The very best thing about this time of year - well joint best with opaque black tights - is the smell. I love the smell of autumn, it makes my chest fizzle with a peculiarly pleasurable melancholy. As a York girl, though, it's never quite the same without the alternating scents of After Eights and sugar beet. York is home both to Rowntrees chocolate factory (now Nestlé, but still home to such confectionery superstars as the Aero, the KitKat and the After Eight) and to a sugar refining plant that only operates in winter. Depending on the direction of the wind, and what was brewing at Rowntrees that day, you would get a cocktail of sweetly acrid beets and chocolate.
Actually, just typing that I'm overcome with nostalgia for the smell of York on a cold autumn day - leaf mulch, chip fat, sugar beet, molten After Eight, exhaust fumes and the constant chilly basenote note of damp grass and mud. I'm right back there in my tiny nylon pleated games skirt, running the gauntlet of all the tuogh eggs (sic, Molesworth) and their taunts of "jolly hockey sticks" as we trudge up to the playing fields, sneaking off when Miss Hooley's back is turned to buy Toffee Crisps and Vice Versas from the corner shop. Or I'm sitting on the low stone wall outside St John's College eating Walkers Roast Chicken Crisps, my heart sinking at the thought of another encounter with Mrs Rothwell, the demonic piano teacher, when I haven't even cut my nails, let alone practised.
While we're getting a bit Proustian about beef dripping and trans fats, I should mention I found out that my own madeleine is Lyons - now McVities - Ginger Cake this weekend. One slice, not dipped in tilleul, that would be gross, but eaten with a large mug of Yorkshire Tea, and I was instantly back in the Bearded One's rural torture chamber in the Yorkshire Dales, savouring my hour of peace with a pony book before being dragged on yet another long march across a springy tufted bog full of rotting sheep carcasses. Ah, the exquisite pain/pleasure of times and things lost, remembered. Ha! Hardly. Mainly it made me glad to be an adult, no longer liable to be subjected to "the ascent of Pen y Ghent from Horton in Ribblesdale" in driving rain with only a Mars Bar and a Peter Storm cagoule between me and hypothermia. In fairness, I should say that this vision comes with a very distinct memory of the Bearded One actually bringing me breakfast in bed, so it wasn't all child abuse. And there was always the possibility of a trip to Leyburn auction house to buy mangy stuffed livestock, or of finding a rabbit slowed to catchability by myxomatosis that I could pet. Until it died. Oh, yes, happy times.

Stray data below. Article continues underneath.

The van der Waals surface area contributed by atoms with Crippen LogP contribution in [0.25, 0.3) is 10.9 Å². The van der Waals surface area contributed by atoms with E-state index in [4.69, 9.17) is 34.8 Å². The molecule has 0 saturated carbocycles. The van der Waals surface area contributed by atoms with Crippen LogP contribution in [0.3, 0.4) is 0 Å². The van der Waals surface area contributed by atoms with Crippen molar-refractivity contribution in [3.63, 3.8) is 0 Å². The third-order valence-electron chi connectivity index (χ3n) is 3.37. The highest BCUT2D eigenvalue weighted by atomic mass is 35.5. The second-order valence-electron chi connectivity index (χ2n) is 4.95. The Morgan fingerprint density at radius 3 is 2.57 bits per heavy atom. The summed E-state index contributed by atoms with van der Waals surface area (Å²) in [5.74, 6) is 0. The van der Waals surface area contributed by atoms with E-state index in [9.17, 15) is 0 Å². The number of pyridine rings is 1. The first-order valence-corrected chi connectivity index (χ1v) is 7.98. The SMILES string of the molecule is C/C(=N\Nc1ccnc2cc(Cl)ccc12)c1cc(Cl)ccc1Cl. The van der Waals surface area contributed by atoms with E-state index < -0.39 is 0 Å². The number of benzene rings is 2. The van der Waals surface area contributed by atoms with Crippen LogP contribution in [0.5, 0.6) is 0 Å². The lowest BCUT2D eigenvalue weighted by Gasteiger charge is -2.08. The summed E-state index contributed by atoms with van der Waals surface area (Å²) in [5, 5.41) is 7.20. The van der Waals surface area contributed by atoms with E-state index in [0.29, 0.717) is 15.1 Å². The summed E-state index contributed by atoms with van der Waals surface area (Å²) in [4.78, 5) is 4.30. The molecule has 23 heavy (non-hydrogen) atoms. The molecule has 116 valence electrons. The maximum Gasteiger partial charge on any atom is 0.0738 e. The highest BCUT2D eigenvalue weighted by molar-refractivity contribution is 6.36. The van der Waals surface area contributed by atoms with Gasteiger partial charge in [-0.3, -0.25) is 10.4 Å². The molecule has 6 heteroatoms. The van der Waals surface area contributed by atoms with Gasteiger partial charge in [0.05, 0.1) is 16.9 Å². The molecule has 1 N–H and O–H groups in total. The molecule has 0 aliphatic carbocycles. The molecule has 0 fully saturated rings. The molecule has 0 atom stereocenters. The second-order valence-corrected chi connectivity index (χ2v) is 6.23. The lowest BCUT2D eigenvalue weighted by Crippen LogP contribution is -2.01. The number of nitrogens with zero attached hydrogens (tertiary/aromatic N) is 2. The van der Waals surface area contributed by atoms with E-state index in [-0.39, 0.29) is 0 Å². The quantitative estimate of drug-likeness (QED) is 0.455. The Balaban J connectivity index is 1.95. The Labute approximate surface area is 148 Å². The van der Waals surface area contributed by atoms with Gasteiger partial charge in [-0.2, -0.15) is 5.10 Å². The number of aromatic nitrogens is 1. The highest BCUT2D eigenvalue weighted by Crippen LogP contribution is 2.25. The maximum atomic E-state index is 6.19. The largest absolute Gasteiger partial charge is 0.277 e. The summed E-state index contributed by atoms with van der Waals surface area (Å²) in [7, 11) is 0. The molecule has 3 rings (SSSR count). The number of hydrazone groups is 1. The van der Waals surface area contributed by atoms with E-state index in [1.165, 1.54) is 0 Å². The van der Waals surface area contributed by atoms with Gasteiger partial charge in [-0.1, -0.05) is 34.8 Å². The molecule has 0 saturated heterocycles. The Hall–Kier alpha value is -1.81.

Brussels has the leaf mulch and the mist/petrol dampness and it even has a pretty solid smell of chip fat, mingling with the waffles. But you can't ask for scraps (small pieces of extra crispy batter from the back of the warming cabinet, for the non-initiates, served in a small paper bag for 10p, best eaten sprinkled liberally over your chips) from the wall eyed bosomy giant at the chippie on Lord Mayor's Walk who insists on calling you 'Lucy'. Ah, a Yorkshire childhood. Now pass me me flat cap and me whippet, I'm off down the mine. In clogs.
Touching childhood scenes (or smells) in the comments, please.